MXA INTERVIEW: AARON PLESSINGER IS LOOKING FORWARD TO THE 2020 SUPERCROSS SEASON
MXA INTERVIEW: AARON PLESSINGER IS LOOKING FORWARD TO THE 2020 MONSTER ENERGY SUPERCROSS SEASON
While I enjoy talking to many of today’s top riders, I especially like talking with Aaron Plessinger. The Ohio native is always smiling, and if you talk to him, you’ll be smiling as well. Aaron simply loves his job and as evidence by his 250 Supercross and AMA Motocross Championships in 2018 he also takes it very seriously. Although his 450 rookie season this past season may have not gone to plan, Plessinger showed increasing promise as he was racing near the front. A severe heel injury at the Daytona Supercross may have taken the wind out of his sails, but armed with a new Yamaha, and his optimism, the Monster Energy Yamaha Factory Racing rider hopes to be a factor in 2020.
BY Jim Kimball
AARON, SO LET’S BEGIN WITH THE MONSTER CUP; YOU HAD A BAD CRASH, WERE YOU OKAY? I got slammed pretty good, but it was not too bad. I definitely hit my head, but I don’t think it caused anything. I felt good before that, maybe just a little rusty getting the timing, and jumps down. I raced the rest of the night, so it was not too bad, but I did slam pretty hard, and it did hurt. (Laugh). Overall, it was a good test, and I saw where I was compared the competition. I rode pretty well in the last main, it showed me what I needed to work on, and what I was alright at. Since then, we have made really, really big improvements on the bike, and I feel ten times better than I did at Monster Cup, so I am feeling really, really good.
WERE YOU HAPPY WITH THE WAY YOU WERE PROGRESSING AS A SUPERCROSS ROOKIE IN THE 450 CLASS EARLIER THIS YEAR? Yes, definitely. It was really unfortunate when I got hurt because I felt like I was making really big gains up until then. Plus I was hurt before the season started out and I was trying to race myself back into shape, so that was difficult. But then to have shining moments like Atlanta was making my confidence go through the roof. I think that I was somewhere around 7th or 8th in championship points when I got hurt in Daytona. I was feeling good and then when I got hurt, it was a big bummer to me. But you know, it happens, and I am going to bounce back big in 2020.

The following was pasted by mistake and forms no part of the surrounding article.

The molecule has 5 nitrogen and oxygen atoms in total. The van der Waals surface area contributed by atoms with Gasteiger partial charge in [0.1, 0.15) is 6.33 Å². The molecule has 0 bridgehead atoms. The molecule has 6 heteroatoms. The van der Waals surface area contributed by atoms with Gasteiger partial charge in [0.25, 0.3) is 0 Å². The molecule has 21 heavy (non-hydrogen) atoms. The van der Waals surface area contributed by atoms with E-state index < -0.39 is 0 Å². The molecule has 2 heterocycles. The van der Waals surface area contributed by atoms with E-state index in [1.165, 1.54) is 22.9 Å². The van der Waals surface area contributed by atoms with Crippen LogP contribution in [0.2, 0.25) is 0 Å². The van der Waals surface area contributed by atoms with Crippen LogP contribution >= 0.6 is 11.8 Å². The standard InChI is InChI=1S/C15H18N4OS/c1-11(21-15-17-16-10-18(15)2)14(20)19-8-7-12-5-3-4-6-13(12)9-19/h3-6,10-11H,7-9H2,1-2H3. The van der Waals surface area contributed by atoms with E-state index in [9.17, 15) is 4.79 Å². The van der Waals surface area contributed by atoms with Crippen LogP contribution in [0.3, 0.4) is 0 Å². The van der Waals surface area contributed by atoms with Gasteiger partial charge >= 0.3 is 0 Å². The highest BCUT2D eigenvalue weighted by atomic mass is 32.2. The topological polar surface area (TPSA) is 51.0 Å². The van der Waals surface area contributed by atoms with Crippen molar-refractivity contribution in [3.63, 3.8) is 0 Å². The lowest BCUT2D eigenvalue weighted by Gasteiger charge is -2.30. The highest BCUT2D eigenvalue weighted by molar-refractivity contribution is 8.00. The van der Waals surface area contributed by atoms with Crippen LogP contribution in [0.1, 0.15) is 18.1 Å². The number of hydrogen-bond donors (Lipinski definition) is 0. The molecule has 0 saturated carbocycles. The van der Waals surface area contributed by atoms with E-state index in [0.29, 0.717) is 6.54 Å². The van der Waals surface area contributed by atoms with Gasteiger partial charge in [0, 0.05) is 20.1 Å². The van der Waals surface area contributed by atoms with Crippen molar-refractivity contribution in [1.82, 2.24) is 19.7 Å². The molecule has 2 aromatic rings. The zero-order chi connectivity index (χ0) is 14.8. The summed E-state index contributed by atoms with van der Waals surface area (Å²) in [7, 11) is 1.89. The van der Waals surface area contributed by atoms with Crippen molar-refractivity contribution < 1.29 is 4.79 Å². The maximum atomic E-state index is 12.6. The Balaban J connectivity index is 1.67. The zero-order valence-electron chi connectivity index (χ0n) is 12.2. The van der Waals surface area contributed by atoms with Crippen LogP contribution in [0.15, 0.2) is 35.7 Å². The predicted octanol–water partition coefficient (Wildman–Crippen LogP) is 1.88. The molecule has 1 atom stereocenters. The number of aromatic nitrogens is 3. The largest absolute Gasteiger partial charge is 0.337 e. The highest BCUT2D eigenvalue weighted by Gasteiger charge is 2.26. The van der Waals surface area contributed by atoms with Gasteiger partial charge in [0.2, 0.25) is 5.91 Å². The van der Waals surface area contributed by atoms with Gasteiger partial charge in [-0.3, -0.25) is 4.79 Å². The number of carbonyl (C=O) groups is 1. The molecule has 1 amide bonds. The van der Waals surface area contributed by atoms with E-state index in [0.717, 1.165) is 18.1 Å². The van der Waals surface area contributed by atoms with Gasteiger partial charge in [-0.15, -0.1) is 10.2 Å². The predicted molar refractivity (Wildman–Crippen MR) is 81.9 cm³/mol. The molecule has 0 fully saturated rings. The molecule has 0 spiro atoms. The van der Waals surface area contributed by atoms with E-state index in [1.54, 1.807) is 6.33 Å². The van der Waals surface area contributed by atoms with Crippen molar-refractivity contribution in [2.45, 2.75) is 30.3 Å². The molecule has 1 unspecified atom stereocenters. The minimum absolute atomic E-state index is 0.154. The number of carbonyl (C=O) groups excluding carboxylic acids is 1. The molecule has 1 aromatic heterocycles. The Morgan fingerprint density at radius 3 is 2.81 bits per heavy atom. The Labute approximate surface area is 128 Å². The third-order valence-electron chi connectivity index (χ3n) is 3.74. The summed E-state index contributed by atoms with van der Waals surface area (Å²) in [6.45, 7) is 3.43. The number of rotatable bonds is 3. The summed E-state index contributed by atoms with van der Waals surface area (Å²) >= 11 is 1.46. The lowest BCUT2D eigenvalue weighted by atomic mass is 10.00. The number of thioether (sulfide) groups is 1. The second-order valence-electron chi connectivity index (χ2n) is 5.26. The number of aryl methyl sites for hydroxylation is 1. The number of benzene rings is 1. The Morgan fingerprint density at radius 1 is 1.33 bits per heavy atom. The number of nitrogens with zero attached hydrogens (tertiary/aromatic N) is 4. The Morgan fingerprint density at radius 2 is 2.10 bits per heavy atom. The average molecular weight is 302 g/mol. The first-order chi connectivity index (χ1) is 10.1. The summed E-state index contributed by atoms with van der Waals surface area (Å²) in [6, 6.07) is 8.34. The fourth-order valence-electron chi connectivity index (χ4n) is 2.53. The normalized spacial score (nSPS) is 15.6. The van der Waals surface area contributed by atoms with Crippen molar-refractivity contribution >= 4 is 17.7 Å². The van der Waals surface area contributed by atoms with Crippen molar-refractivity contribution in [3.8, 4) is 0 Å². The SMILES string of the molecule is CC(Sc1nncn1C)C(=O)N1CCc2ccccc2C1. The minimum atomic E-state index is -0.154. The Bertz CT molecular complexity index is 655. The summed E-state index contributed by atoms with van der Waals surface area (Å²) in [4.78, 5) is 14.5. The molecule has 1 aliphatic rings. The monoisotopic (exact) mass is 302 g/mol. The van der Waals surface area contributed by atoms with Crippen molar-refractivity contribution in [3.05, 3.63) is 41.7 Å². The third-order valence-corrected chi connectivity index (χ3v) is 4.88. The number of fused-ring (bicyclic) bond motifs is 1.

Aaron had a rough go at the 2019 Monster Energy Cup, he went 22-17-8 in the three main event races to finish 15th overall.
WAS THE TRANSITION FROM THE 250 CLASS TO THE 450 AS BIG AS IT SEEMS? Yes, it was definitely a big change, jumping up to that class. Even though I did not do all the races, it is definitely pretty gnarly with racing the full series, even gnarlier than I thought it would be, because everybody knows how to do what I can do. In the 250 class, I had a little advantage over everybody my last year. Then it is like “hit the reset button” and you are back into a class where you are pretty much equal with everybody. Everyone is going so fast, and it was a big change with the bike. Getting used to the bike in a short amount of time was crazy. It was really an up and down off season for me. It got better and better, and then I broke my heel. Now I am looking forward to doing the whole season and getting a whole season under my belt. I am ready for next year for sure.
“The doctor I saw said if I would have waited one more week, they would have had to take the hardware out, and do the surgery over again. So, I got pretty lucky that I went to see him. We then started the process of trying to heal the incision, and overall it took about four months to really get over it. Thinking back on it now, it was a gnarly injury and I am lucky to be back where I am now.”
YOUR HEEL INJURY WAS PRETTY SEVERE WASN’T IT? It was really scary; my heel was in six pieces. They went in and put a plate and four screws in there. I was in California for about a month and then went back to Florida and saw a skin specialist because the incision was not healing right, and it had opened up. The doctor I saw said if I would have waited one more week, they would have had to take the hardware out, and do the surgery over again. So, I got pretty lucky that I went to see him. We then started the process of trying to heal the incision, and overall it took about four months to really get over it. Thinking back on it now, it was a gnarly injury and I am lucky to be back where I am now. Now with it behind me, this injury got me thankful for sure. A heel is hard one, when you break it, it is not very fun.